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Dry January Effects On Body Revealed – From Sex Drive To Skin


Dry January is well and truly upon us – and if you’ve committed to a month sans booze, bravo.

We aren’t here to tell you what to do, and if Dry January is your idea of utter hell then we raise a glass to you. But if you are partaking in the 31-day alcohol-free challenge and starting to crave a glass of vino already (just me then?), we’re here to motivate you to keep going by debunking exactly what happens to your body when you quit booze for a month.

So, you’re trying a month without alcohol – but what’s in it for you? Well, as it turns out, quite a lot.

According to Alcohol Change UK, who spearheaded the Dry January challenge, giving up alcohol this month will help you sleep better and have more energy, improve your mental health and concentration, give you brighter skin, help you save money and feel an amazing sense of achievement.

Want more proof? We called on Dr Usman Quershi, GP and founder of Luxe Skin by Dr Q and Dr Claire Merrifield, a GP at Selph, to break down exactly what a month of giving up alcohol will really do to your body.

What are the most significant health implications of drinking heavily, and are these easy to reverse after a month of not drinking?

Long-term health implications of drinking can include weight gain, skin conditions, heart disease, liver disease, high blood pressure, a weakened immune system and digestive issues – and certain cancers are even more likely in those that drink too much too often. Alcohol is a depressant and can increase the symptoms of anxiety and depression disorders. Tiredness, brain fog and memory loss can be caused by regular alcohol consumption too.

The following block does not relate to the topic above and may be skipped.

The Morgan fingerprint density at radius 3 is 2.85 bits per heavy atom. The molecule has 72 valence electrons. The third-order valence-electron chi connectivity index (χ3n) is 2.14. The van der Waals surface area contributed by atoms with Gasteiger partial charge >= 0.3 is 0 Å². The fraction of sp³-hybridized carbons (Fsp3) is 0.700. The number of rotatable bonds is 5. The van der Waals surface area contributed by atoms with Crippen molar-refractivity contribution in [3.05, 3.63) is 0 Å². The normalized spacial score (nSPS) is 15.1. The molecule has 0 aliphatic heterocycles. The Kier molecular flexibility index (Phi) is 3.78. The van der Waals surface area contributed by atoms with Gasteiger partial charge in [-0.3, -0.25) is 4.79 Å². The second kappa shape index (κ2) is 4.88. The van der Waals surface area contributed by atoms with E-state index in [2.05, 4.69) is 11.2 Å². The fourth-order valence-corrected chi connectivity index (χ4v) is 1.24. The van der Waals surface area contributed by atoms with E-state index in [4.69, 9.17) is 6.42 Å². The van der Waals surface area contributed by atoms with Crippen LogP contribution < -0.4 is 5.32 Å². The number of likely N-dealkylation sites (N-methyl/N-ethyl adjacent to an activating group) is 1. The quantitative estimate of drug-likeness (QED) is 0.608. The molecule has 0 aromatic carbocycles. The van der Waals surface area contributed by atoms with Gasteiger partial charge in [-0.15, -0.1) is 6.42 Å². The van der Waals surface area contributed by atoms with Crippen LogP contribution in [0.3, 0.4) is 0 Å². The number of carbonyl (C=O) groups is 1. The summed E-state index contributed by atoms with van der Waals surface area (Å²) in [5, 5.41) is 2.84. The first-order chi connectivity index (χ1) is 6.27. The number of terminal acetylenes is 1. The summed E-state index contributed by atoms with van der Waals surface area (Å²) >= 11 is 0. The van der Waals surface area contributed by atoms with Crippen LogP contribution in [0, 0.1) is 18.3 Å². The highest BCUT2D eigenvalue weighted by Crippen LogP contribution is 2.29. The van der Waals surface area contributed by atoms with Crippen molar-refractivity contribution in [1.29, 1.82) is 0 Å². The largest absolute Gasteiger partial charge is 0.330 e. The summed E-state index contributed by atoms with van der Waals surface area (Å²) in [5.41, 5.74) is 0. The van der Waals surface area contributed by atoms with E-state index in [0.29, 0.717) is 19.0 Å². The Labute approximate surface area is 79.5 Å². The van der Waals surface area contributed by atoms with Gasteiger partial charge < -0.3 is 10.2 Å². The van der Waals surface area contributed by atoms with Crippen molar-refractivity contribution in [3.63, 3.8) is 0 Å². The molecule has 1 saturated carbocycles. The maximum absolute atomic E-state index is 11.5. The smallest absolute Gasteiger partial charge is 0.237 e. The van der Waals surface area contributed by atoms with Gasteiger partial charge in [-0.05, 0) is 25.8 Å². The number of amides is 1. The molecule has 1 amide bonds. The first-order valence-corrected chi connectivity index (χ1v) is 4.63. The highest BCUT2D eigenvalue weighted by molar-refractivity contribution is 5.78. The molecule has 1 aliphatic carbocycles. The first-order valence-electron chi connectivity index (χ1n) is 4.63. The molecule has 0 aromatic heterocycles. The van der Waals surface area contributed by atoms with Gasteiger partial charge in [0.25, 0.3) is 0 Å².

If you ditch drinking for a month, it will significantly improve your overall health and well-being. You will be able to sleep better, feeling less fatigued and sluggish. Concentration and memory levels will increase as a result of better sleep, and it’s likely your mood and mental health will improve too. Skin will feel more hydrated and healthy, and any dryness, puffiness or redness should improve.

You’ll find it easier to lose weight and be able to digest food better. Your blood pressure will decrease, and your liver function will also start to improve.

However, these results won’t last long if we go back to regularly drinking heavily.

What does alcohol do to sleep, and how does cutting it out impact it?

Drinking can often make it easier to fall asleep. However, in reality, alcohol decreases quality of sleep. It affects the central nervous system, interrupting the sleep cycle, meaning we don’t reach the levels of deep sleep needed to feel refreshed and rejuvenated. Ditching alcohol will mean you will have a night of more restorative sleep.

“Although it may feel like you get to sleep easier after a night of drinking, that sleep is usually broken by dehydration, trips to the bathroom and less rapid eye movement (REM) sleep than normal,” Merrifield explains. “REM sleep is particularly important in helping us store memories and process emotions.” In other words, it’s important!



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